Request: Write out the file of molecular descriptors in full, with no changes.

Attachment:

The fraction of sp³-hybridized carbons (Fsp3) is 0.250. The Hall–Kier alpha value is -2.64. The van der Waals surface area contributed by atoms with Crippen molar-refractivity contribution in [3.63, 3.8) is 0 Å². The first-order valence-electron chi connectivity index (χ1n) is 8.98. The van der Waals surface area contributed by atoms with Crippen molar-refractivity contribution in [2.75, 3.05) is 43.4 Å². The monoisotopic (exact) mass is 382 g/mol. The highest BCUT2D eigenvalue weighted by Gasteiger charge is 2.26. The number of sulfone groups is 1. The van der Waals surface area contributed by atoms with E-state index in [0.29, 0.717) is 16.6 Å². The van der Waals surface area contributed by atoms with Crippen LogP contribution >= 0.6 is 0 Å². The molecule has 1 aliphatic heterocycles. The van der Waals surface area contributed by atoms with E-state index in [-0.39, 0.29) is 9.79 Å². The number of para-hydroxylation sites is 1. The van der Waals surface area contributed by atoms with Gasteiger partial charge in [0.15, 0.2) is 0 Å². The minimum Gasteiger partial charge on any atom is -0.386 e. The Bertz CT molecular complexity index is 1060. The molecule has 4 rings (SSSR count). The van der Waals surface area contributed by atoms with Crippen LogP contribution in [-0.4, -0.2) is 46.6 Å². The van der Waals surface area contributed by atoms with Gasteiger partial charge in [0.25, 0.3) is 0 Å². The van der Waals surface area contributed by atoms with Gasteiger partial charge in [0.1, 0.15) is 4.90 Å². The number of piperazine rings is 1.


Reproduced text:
The fraction of sp³-hybridized carbons (Fsp3) is 0.250. The Hall–Kier alpha value is -2.64. The van der Waals surface area contributed by atoms with Crippen molar-refractivity contribution in [3.63, 3.8) is 0 Å². The first-order valence-electron chi connectivity index (χ1n) is 8.98. The van der Waals surface area contributed by atoms with Crippen molar-refractivity contribution in [2.75, 3.05) is 43.4 Å². The monoisotopic (exact) mass is 382 g/mol. The highest BCUT2D eigenvalue weighted by Gasteiger charge is 2.26. The number of sulfone groups is 1. The van der Waals surface area contributed by atoms with E-state index in [0.29, 0.717) is 16.6 Å². The van der Waals surface area contributed by atoms with Crippen LogP contribution >= 0.6 is 0 Å². The molecule has 1 aliphatic heterocycles. The van der Waals surface area contributed by atoms with E-state index in [-0.39, 0.29) is 9.79 Å². The number of para-hydroxylation sites is 1. The van der Waals surface area contributed by atoms with Gasteiger partial charge in [0.15, 0.2) is 0 Å². The minimum Gasteiger partial charge on any atom is -0.386 e. The Bertz CT molecular complexity index is 1060. The molecule has 4 rings (SSSR count). The van der Waals surface area contributed by atoms with Crippen LogP contribution in [-0.4, -0.2) is 46.6 Å². The van der Waals surface area contributed by atoms with Gasteiger partial charge in [0.25, 0.3) is 0 Å². The van der Waals surface area contributed by atoms with Gasteiger partial charge in [0.1, 0.15) is 4.90 Å². The number of piperazine rings is 1.